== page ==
In another general aspect, a computer readable medium is encoded with a computer program product which includes instructions that, when executed, operate to cause a computer to perform operations including deriving a score for each of a plurality of files based on a quantity of references to each file in source code of the remaining plurality of files, receiving a query identifying a source code tag, identifying matching files of the plurality of files that satisfy the query, generating a ranking of the matching files based on the derived scores, and providing the ranking.
The details of one or more implementations are set forth in the accompanying drawings and the description below. Other features and advantages will be apparent from the description and drawings, and from the claims.
Like reference symbols in the various drawings indicate corresponding elements.
The system 100 includes a computer 102 that interacts with a user. The computer 102 may include a database 104 containing source code files 106 a-e. In some implementations, the computer 102 is multiple computers connected by a network. For example, a user may be logged into a laptop and access the database 104 located on a remote machine, e.g., a server. The computer 102 may be a server, a desktop, a laptop, a mainframe, a minicomputer, a personal digital assistant, or a combination of devices.
In some implementations, the database 104 is one repository containing all source code for a project, source code for multiple projects, and all source code associated with one entity (e.g., a programming team, or business). In other implementations, the database 104 may be split between multiple machines for redundancy, reduced latency, or separation of projects, to name a few examples. The database 104 may include multiple source code files 106 a-e. The database 104 may be updated with new files and changes to files on the fly, daily, weekly, or at some other time. The database 104, for example, may include source code files for multiple programming languages, such as C++, Java, Python, or LISP, or source code files from only one language. For example, the database 104 may be multiple databases, one for each body of code, separated by programming language or project.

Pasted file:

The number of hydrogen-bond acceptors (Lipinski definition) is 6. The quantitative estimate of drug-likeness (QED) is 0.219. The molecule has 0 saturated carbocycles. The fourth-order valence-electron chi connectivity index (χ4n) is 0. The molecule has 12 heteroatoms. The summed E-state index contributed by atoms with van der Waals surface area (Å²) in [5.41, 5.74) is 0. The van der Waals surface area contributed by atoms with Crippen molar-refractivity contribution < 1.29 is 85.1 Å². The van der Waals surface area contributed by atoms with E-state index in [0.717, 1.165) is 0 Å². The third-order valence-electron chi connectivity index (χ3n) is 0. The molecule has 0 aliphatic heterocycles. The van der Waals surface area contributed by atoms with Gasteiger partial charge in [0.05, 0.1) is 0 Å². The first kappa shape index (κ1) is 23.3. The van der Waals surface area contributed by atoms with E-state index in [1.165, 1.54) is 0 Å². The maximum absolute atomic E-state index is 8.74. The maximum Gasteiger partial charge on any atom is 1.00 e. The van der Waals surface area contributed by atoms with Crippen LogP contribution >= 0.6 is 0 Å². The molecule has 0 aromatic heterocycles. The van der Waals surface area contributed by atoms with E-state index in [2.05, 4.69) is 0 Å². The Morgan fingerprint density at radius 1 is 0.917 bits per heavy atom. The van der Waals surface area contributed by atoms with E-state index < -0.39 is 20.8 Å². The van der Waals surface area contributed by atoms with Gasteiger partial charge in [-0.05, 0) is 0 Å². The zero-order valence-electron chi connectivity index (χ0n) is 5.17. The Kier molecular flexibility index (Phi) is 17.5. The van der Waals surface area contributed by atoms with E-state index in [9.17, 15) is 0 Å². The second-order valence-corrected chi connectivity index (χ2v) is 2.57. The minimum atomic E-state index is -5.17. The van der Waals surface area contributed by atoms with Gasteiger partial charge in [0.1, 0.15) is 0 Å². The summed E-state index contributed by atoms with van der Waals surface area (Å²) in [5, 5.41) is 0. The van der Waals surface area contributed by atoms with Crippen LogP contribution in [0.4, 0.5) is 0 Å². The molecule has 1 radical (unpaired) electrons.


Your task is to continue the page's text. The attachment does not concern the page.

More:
The source code files 106 a-e includes one or more references, e.g., an
In some implementations, the computer 102 stores an index 110 (e.g. a look up table) referencing the source code files in the database 104. The index 110 includes the name and the popularity score of the files in the database 104. The index 110, for example, may also include information for the tags associated with the source code files. In some implementations, the popularity score of the source code files in the database 104 is based on the number of times another file in the database references that source code file. For example, source code file 106 b is referenced in the
In other implementations, each tag has a popularity score based on the number of times each specific tag name is used. For example, if the “L
The index 110 may be periodically updated, such as every second, twenty minutes, every hour, daily, or at even longer intervals. When source code files are added to or deleted from the database 104, or as a programmer types in a reference to a source code file while programming source code, the index 110 and the popularity scores may be updated. Backup copies of source code files may be kept in a database to allow the system 100 to reduce popularity scores accurately when source code files are deleted. The index 110, for example, may be re-created daily to reduce the chance of errors accumulating.